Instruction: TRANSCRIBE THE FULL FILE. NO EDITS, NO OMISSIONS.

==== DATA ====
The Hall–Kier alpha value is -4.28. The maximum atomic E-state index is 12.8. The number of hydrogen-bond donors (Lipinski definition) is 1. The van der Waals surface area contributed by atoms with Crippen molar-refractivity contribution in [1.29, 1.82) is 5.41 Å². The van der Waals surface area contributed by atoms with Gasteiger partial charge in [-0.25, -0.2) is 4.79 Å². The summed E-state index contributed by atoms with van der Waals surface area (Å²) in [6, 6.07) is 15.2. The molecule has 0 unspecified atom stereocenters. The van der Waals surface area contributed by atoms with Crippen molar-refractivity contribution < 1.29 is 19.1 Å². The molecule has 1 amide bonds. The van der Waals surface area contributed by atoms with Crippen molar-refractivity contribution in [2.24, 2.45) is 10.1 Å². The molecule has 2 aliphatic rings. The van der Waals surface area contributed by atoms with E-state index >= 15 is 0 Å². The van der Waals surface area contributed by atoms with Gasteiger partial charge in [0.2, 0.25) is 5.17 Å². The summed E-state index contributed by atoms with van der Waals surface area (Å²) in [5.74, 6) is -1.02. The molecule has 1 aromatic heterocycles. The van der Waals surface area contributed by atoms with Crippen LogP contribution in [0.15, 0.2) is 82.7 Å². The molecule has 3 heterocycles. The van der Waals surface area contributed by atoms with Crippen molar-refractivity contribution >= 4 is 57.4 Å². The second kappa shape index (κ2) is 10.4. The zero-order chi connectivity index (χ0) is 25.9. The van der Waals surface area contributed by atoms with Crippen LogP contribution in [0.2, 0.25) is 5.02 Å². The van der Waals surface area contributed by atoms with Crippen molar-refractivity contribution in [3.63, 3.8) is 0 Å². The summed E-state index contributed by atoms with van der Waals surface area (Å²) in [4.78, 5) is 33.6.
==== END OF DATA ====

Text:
The Hall–Kier alpha value is -4.28. The maximum atomic E-state index is 12.8. The number of hydrogen-bond donors (Lipinski definition) is 1. The van der Waals surface area contributed by atoms with Crippen molar-refractivity contribution in [1.29, 1.82) is 5.41 Å². The van der Waals surface area contributed by atoms with Gasteiger partial charge in [-0.25, -0.2) is 4.79 Å². The summed E-state index contributed by atoms with van der Waals surface area (Å²) in [6, 6.07) is 15.2. The molecule has 0 unspecified atom stereocenters. The van der Waals surface area contributed by atoms with Crippen molar-refractivity contribution < 1.29 is 19.1 Å². The molecule has 1 amide bonds. The van der Waals surface area contributed by atoms with Crippen molar-refractivity contribution in [2.24, 2.45) is 10.1 Å². The molecule has 2 aliphatic rings. The van der Waals surface area contributed by atoms with E-state index >= 15 is 0 Å². The van der Waals surface area contributed by atoms with Gasteiger partial charge in [0.2, 0.25) is 5.17 Å². The summed E-state index contributed by atoms with van der Waals surface area (Å²) in [5.74, 6) is -1.02. The molecule has 1 aromatic heterocycles. The van der Waals surface area contributed by atoms with Crippen LogP contribution in [0.15, 0.2) is 82.7 Å². The molecule has 3 heterocycles. The van der Waals surface area contributed by atoms with Crippen molar-refractivity contribution >= 4 is 57.4 Å². The second kappa shape index (κ2) is 10.4. The zero-order chi connectivity index (χ0) is 25.9. The van der Waals surface area contributed by atoms with Crippen LogP contribution in [0.2, 0.25) is 5.02 Å². The van der Waals surface area contributed by atoms with Crippen molar-refractivity contribution in [3.63, 3.8) is 0 Å². The summed E-state index contributed by atoms with van der Waals surface area (Å²) in [4.78, 5) is 33.6.